Common Ways to Add Value to Commercial / Mixed Use?

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Hey All - hoping for a few quick bullet points on common ways to add value to commercial space.  I'm working on a mixed use space.  I occupy greater than 50% with a business I own.  The other half of the building is rented out for several years.  


I have a basement that's unused.  A couple hundred square foot outbuilding that is unused (has a garage bay and door access) and a massive parking lot that we don't need.

Would love any ideas.  Questions are both anticipated and welcome :)

Thanks!

@Jeff Licciardi the garage seems like the most obvious way to drive NOI in my opinion. In a lot of the areas where I invest, the population density is extremely high and garages are actually in pretty high demand. I have one client that was able to rent out his garage recently at $100 per spot in Cicero, and several of my clients have gotten $100 per spot in the Berwyn neighborhood right next door. I would imagine that garage desirability is a function of density though, so I am not sure how this will play out in your area.

Your parking lot brings up similar ideas for me. Is parking an issue? Is overcrowding on the streets common? Can you put up self storage on the parking lot and rent that out? 

As for the basement space, can you easily access it? I keep thinking of self storage as a way to drive returns here, but without knowing your property it is tough to visualize how to use a basement space.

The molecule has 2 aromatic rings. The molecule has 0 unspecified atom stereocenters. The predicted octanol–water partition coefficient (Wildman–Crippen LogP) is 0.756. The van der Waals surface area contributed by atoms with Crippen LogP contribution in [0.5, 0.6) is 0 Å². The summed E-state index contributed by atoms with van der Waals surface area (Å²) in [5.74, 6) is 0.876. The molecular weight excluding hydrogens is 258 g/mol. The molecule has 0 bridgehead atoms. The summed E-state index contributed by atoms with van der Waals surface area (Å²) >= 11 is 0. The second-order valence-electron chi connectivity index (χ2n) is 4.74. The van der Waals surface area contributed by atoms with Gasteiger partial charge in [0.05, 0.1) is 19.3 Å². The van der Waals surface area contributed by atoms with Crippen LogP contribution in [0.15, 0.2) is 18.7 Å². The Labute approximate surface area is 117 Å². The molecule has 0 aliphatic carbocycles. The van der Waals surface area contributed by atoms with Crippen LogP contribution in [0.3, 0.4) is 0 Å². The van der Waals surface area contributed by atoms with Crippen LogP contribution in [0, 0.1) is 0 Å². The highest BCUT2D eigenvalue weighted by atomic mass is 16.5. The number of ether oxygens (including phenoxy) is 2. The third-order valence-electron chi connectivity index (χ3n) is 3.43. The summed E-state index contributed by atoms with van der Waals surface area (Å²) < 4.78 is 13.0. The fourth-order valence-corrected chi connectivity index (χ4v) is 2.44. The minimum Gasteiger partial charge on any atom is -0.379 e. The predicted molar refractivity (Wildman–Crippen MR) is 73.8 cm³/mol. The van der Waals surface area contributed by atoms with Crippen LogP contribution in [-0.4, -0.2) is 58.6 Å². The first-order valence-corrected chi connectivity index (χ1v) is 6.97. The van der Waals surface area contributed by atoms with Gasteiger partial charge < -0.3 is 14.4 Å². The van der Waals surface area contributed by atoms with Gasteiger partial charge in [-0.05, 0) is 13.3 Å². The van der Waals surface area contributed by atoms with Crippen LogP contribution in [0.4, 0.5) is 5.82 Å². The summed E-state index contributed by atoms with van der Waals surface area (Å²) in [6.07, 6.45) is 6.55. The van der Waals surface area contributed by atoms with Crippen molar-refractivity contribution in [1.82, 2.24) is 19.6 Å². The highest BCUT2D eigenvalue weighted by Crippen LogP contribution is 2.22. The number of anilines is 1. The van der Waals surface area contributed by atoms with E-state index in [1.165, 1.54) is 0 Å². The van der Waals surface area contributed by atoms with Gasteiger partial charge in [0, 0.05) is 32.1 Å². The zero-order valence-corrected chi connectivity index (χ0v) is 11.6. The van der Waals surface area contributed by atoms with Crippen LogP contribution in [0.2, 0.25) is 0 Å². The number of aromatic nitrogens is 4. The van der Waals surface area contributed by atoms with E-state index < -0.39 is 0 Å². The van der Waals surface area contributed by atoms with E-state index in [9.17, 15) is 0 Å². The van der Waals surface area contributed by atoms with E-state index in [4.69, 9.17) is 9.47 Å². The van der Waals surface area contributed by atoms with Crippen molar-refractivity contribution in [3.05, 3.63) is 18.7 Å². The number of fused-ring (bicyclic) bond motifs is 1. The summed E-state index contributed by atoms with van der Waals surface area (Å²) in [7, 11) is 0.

@Jeff Licciardi A lot depends on your property's specific location and the demographics and the demands of a particular area. As @John Warren mentioned, leveraging garage for the extra income could be a viable option if there's a demand in the area for this type of offering. You need to do a bit of research as to what has low supply and high demand in the area and can be easily (or with some tweaks) accommodated by your property. 

This suggestion might not necessarily increase cashflow in the short term, but would increase the valuation of your property in the long run. I would consider re-evaluating the lease(s) for the tenant(s) who occupy the rest of the building when it is time to renew leases. If you're able to push off expenses that you're currently paying for to your tenant(s), even if you have to reduce rents by an equal amount, your property will appreciate in value.

Valuation is largely based on consistency and reliability of earnings. If the tenant is taking most or all of that risk, the the less risk you have to incur. That is why long term triple net leased buildings are valued greater than, and sell at lower Cap Rates than say, a building where the owner is paying for utilities, responsible for maintenance, etc even if both buildings generate the same NOI.